There are those who are complaining that the regulars are not taking an approach that more closely resembles newer and more sophisticated counter-insurgency techniques.  But ironically, no one complains that the Afghanistan campaign was too “regular.”  In fact, it was nothing but irregular and Special Forces operations.  We primarily used the Northern Alliance to drive the Taliban from northern Afghanistan and Kabul, while we relied heavily on three tribal leaders / warlords, at least one of whom could not be trusted, to attempt closure with the enemy at Tora Bora.  The attitude of many of the fighters was in part responsible for the failure to close in on the enemy.  From the perspective of one fighter:

Awol Gul was calm and relaxed as B-52s pummeled a mountain behind him and Al Qaeda sniper fire rang out in the distance. “They’ve been under quite a bit of pressure inside there,” he said. “It is likely that they have made a tactical withdrawal farther south. They have good roads, safe passage, and Mr. bin Laden has plenty of friends.

“We are not interested in killing the Arabs,” Mr. Gul went on to say. “They are our Muslim brothers.”

We lost Osama bin Laden and hundreds (perhaps thousands) of Taliban fighters.  When the last cave was taken at Tora Bora:

On Dec. 16, Afghan warlords announced they had advanced into the last of the Tora Bora caves. One young commander fighting with 600 of his own troops alongside Ali and Ghamsharik, Haji Zahir, could not have been less pleased with the final prize. There were only 21 bedraggled Al Qaeda fighters who were taken prisoners. “No one told us to surround Tora Bora,” Mr. Zahir complained. “The only ones left inside for us were the stupid ones, the foolish and the weak.”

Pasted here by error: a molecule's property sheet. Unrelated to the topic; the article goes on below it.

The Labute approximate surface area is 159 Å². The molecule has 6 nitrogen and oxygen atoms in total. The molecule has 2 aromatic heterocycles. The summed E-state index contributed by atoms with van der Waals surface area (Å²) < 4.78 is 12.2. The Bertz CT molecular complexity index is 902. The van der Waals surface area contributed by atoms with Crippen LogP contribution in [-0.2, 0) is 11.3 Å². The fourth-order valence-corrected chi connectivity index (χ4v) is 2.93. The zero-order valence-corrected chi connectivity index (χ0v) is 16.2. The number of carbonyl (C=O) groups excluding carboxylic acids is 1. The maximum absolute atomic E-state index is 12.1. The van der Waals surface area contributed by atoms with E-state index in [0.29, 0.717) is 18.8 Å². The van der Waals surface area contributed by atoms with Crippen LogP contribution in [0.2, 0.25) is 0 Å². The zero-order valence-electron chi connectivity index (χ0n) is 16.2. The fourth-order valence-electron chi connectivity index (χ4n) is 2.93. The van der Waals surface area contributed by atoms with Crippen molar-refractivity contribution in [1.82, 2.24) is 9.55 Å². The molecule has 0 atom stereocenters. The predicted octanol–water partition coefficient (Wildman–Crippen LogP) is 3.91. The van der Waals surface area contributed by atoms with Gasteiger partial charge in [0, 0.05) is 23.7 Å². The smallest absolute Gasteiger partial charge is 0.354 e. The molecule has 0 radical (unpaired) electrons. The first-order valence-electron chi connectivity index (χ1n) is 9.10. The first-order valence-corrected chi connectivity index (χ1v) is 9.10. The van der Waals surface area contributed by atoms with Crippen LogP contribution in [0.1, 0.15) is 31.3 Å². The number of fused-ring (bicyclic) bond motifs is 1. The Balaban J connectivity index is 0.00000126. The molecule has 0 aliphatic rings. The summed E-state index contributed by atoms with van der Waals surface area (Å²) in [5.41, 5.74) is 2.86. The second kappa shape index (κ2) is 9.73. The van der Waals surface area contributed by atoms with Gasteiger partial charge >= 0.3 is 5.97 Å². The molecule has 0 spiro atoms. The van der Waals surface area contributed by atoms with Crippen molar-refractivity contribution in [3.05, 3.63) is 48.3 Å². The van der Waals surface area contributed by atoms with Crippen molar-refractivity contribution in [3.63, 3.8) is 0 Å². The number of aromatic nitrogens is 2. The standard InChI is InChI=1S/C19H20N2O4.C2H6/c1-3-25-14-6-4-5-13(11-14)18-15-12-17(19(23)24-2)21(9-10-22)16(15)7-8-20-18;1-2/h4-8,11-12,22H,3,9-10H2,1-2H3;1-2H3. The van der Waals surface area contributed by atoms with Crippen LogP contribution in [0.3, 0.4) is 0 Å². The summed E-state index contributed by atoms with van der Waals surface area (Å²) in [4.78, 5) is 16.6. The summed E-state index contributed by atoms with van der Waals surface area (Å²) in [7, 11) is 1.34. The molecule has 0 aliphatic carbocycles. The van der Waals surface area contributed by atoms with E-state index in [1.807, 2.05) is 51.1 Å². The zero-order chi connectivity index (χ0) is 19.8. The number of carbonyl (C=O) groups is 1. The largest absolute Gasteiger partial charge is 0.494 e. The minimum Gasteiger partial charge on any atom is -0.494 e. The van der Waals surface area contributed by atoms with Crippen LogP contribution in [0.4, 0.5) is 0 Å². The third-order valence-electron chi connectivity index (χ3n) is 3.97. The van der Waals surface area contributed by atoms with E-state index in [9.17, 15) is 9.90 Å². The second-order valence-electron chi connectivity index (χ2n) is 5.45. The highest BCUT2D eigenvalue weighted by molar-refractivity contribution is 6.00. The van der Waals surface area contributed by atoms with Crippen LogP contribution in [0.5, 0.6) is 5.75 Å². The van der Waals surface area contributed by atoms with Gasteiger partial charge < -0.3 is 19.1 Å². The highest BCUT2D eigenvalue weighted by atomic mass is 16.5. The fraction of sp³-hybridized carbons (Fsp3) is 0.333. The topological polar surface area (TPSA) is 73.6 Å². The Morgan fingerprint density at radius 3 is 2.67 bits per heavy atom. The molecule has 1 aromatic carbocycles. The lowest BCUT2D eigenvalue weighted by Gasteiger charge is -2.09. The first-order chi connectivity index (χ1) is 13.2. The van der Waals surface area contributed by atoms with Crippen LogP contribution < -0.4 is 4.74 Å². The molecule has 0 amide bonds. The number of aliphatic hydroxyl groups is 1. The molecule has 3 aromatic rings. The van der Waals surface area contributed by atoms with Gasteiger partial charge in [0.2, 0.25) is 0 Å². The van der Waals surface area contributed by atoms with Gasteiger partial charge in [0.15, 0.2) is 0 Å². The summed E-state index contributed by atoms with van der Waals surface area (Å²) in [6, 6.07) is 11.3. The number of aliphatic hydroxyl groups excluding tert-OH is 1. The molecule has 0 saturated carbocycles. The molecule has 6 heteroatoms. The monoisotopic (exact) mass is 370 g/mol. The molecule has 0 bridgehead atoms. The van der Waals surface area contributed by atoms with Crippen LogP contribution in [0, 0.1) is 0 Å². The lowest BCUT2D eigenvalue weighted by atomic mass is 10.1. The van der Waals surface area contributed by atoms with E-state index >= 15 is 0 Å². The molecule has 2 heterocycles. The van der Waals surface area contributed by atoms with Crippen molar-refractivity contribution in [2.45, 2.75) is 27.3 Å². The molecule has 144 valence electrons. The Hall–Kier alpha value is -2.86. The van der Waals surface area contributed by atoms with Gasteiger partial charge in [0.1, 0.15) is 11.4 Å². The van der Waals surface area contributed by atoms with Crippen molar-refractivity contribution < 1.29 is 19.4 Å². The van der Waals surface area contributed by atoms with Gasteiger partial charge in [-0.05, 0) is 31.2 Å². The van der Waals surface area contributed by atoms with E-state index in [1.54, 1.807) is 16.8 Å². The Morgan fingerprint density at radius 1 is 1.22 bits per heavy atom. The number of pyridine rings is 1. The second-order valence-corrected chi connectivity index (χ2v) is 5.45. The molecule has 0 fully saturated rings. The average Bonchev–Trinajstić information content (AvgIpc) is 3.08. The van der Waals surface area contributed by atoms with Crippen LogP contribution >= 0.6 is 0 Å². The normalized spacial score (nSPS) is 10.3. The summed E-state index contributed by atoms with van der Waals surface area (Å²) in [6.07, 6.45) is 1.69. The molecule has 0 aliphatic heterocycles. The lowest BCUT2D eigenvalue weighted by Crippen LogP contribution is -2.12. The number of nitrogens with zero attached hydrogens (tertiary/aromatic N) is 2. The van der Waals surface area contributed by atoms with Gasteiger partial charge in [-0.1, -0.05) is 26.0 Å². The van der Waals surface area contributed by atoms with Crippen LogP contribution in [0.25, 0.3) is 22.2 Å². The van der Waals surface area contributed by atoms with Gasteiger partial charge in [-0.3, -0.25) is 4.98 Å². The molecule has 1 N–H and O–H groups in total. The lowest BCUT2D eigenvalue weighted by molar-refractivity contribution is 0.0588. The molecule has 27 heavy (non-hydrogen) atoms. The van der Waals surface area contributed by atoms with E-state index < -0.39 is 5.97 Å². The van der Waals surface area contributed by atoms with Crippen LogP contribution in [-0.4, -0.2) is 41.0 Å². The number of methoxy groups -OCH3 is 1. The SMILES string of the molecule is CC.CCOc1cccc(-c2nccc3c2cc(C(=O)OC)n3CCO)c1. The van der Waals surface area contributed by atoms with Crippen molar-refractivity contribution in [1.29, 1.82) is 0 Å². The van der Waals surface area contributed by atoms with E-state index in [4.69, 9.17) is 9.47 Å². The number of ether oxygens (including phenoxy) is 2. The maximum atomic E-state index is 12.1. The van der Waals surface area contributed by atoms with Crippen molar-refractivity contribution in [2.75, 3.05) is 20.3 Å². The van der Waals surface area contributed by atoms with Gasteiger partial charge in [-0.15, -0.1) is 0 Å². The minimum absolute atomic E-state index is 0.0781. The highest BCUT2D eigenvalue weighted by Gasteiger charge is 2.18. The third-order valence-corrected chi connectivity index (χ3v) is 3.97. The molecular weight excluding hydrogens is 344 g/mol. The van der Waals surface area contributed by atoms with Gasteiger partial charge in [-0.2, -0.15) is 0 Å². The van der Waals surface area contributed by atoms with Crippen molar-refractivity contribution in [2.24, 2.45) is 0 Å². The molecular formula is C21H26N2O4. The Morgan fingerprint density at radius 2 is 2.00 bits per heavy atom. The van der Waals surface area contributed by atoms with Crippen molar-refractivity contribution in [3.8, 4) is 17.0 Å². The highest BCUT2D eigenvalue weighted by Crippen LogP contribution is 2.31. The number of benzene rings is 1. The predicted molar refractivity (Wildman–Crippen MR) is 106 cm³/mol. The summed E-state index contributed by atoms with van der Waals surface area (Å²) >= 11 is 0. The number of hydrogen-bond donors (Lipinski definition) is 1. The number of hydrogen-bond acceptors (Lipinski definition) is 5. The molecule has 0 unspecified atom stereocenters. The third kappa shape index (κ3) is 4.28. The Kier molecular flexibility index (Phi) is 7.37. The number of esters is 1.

Today the Taliban and al Qaeda have control over Waziristan, have recently fought the Pakistani army to a draw, have seen 2500 of their fellow Taliban released, and have managed to inflict enough terror into Afghanistan that 267 schools have been forced to cease operations altogether.  If Afghanistan is the model for special operations, then we ought to rethink how we are conducting these operations.

There is a place for special operations, and certainly there is need always to adapt our techniques to the circumstances.  And with counterterrorist tactics being all the rage now, should I be bold enough to say that it is not the answer to all of our problems?

When we lose thousands of Taliban at Tora Bora, fighters are shooting at Marines and Soldiers in foxholes in Ramadi and U.S. forces will not hunt down and kill the enemy in response (while they also take bets as to when they will be attacked again), and no one in the chain of command can make a decision to kill 190 Taliban at a funeral because of “religious sensibilities,” may I suggest that we need to re-evaluate our strategy?  And to reflexively demur to special operations is easy, but not the answer. 

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You are currently reading "Afghanistan’s Lessons for Iraq: What Strategy?", entry #712 on The Captain's Journal.

This article is filed under the category(s) Afghanistan,Iraq,Small Wars,War & Warfare,Weapons and Tactics and was published September 17th, 2006 by Herschel Smith.